New racial-profiling rules don't apply to TSA, border security, Secret Service
New federal policing rules will expand protections against racial and ethnic profiling to include gender, national origin, religion, sexual orientation, and gender identity. US Attorney General Eric Holder hopes local law enforcement adopt the guidelines.
The changes update the Guidance Regarding the Use of Race by Federal Law Enforcement Agencies that was issued in June 2003 under President George W. Bush. The 2003 outline barred only profiling based on race and ethnic origin.
Yet the new rules will allow exemptions for some federal agents working under the US Department of Homeland Security, including screeners for the Transportation Safety Administration (TSA), border security officers, and Secret Service members.
The new guidance comes in response to national unrest following two grand jury decisions, in Missouri and New York, not to indict white police officers that killed unarmed black men. Protests over racial profiling, police brutality, and an overall mistrust of America’s police-court-prison troika have spread from Ferguson, Missouri - where demonstrations and civil outrage have occurred since 18-year-old Michael Brown’s death in August - to cities from coast to coast.
The outgoing attorney general has indicated high hopes for the new profiling rules. Holder said one week ago that he would offer “updated Justice Department guidance regarding profiling by federal law enforcement, which will institute rigorous new standards - and robust safeguards - to help end racial profiling, once and for all.”
“We are dealing with concerns that are truly national in scope and that threaten the entire nation. Broadly speaking, without mutual understanding between citizens – whose rights must be respected – and law enforcement officers – who make tremendous and often-unheralded personal sacrifices every day to preserve public safety – there can be no meaningful progress,” Holder added during an event in Atlanta’s Ebenezer Baptist Church. “Our police officers cannot be seen as an occupying force disconnected from the communities they serve. Bonds that have been broken must be restored. Bonds that never existed must now be created.”
Later on Monday, Holder is expected to lead a conference call with local law enforcement leaders to urge the adoption of the new federal rules, an anonymous US Justice Department official told Reuters.
Some have pointed out that the new racial profiling measures likely would not have played a part in the police killings of Brown in Ferguson and Eric Garner in Staten Island, New York since they did not involve local law enforcement agencies.
"Based on what we know about the changes that are coming out, I'm not sure how it ties into the Eric Garner/Ferguson issue," Faiza Patel, co-director of the Liberty and National Security program at the Brennan Center, told AP. "In both of those cases, you had local law enforcement that was involved in the incidents, and the guidelines don't regulate state and local police."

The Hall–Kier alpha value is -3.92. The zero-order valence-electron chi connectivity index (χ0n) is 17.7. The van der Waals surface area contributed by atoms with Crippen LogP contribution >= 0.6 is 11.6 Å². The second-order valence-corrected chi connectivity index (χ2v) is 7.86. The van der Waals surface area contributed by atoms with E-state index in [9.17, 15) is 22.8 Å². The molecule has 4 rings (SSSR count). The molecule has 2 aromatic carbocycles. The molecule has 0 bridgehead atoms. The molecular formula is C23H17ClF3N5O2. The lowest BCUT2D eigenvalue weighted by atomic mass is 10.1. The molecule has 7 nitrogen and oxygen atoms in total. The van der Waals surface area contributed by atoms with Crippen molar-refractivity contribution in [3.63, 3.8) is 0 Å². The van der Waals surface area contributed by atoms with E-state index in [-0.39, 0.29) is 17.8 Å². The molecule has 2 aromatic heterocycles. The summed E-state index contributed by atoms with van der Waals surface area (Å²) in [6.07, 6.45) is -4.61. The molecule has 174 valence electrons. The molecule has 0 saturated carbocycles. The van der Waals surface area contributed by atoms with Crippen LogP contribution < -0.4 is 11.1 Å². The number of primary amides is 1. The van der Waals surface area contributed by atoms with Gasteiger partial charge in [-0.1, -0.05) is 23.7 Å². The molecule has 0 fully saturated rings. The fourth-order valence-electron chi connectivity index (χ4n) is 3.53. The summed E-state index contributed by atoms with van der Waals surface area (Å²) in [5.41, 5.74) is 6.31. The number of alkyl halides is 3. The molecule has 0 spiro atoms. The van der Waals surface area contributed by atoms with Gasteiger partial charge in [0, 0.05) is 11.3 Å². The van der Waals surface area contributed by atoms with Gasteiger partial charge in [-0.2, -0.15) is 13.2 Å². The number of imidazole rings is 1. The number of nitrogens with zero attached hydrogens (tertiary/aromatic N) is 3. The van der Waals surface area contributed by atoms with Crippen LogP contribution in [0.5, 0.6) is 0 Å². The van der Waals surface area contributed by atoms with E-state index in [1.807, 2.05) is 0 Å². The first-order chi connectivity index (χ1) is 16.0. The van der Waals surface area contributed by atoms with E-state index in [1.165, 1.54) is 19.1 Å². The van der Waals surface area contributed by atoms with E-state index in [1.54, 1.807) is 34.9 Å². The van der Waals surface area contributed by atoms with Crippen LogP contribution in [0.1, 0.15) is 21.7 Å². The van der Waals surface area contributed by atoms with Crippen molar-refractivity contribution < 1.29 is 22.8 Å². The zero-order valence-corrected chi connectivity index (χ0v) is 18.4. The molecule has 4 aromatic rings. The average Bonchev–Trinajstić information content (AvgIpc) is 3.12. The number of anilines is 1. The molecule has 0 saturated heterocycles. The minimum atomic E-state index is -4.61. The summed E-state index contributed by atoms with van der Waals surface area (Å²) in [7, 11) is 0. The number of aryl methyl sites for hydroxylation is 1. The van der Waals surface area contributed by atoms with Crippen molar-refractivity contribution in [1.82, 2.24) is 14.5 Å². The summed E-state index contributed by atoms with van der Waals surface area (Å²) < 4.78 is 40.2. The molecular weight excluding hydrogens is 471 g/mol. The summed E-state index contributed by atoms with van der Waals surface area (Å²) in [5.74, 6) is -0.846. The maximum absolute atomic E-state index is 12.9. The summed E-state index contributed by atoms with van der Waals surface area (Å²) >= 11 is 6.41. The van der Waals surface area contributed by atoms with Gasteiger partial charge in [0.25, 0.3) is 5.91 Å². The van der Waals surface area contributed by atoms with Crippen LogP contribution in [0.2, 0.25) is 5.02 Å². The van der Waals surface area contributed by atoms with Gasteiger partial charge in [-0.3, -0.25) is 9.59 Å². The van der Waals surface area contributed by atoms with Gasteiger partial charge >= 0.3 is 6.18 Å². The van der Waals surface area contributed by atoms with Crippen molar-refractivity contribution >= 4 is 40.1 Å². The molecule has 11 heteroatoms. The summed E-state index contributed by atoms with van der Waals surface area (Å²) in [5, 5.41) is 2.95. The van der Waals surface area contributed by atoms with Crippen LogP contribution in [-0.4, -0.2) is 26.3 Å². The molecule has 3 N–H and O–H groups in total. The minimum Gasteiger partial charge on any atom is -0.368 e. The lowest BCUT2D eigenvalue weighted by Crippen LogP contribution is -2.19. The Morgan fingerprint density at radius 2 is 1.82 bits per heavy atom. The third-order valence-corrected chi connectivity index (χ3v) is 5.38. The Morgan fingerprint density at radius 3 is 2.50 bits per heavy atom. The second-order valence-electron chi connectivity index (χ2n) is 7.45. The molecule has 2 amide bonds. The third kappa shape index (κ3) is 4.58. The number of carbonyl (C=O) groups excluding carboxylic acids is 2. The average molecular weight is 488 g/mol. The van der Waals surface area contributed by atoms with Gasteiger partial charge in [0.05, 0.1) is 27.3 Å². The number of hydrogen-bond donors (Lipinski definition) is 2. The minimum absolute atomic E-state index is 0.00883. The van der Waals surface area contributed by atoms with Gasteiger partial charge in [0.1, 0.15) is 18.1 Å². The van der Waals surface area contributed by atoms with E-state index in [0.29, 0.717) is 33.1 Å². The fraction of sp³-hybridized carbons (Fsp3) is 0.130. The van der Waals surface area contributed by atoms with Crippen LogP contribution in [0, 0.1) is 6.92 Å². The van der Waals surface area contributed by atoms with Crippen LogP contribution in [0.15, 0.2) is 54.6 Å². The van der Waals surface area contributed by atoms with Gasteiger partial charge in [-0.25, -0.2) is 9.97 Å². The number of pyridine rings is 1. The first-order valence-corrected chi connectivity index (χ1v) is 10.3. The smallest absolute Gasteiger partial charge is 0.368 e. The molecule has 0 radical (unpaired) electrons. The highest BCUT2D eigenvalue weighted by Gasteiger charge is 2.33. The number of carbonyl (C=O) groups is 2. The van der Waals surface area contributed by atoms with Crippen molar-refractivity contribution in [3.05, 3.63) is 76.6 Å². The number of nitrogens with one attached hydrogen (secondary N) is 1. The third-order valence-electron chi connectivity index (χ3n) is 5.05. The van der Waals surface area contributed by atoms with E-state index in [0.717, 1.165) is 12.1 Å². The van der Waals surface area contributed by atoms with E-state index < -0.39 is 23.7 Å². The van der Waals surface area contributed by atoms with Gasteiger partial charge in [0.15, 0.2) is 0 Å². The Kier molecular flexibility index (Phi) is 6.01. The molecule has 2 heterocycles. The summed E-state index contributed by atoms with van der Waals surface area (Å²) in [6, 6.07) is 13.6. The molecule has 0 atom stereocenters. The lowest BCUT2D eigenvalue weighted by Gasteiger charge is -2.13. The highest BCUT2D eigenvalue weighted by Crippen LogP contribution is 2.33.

The Justice Department official said Holder, set to leave his position early next year, wants the new federal guidelines in place before he steps down as one of the longest-serving and US attorneys general in history, not to mention the first African American to hold the post.
The new guidance allegedly closes a loophole for “national security” purposes contained in the earlier profiling law. Now, only certain agents working under the umbrella of the Dept. of Homeland Security will receive those exemptions.
The Dept. of Homeland Security said, according to Reuters, that the exceptions are part of the department’s unique mission, "most notably in protecting our borders and securing our skies."
In addition to racial profiling at the nation’s borders, the administration will continue to allow the Federal Bureau of Investigation (FBI) to perform “mapping,” which allows the agency to collect a wide range of demographic information on entire neighborhoods.
The exemptions for some federal officers means the national security loophole is not sufficiently closed, ACLU's Washington legislative director Laura Murphy told Reuters.
Those exceptions are "distressing, particularly because Latinos and religious minorities are disproportionately affected,” she said.
During his appearance in Atlanta last week to address ongoing police abuse of communities of color, Holder also reiterated that the Obama administration was in the midst of a “review of the distribution of military hardware to state and local police,” programs of which came under much scrutiny during the initial unrest that followed Brown’s murder in Ferguson. Local police combated demonstrations and protest with military-grade hardware, from tear gas and stun grenades to armored vehicles and guns of all types.
Holder added last week that the federal government will commit more than “$200 million to support a three-year initiative that will invest in body-worn cameras, expand training for law enforcement agencies, add more resources for police department reform, and multiply the number of cities where Justice Department leaders facilitate greater engagement between residents and local authorities.”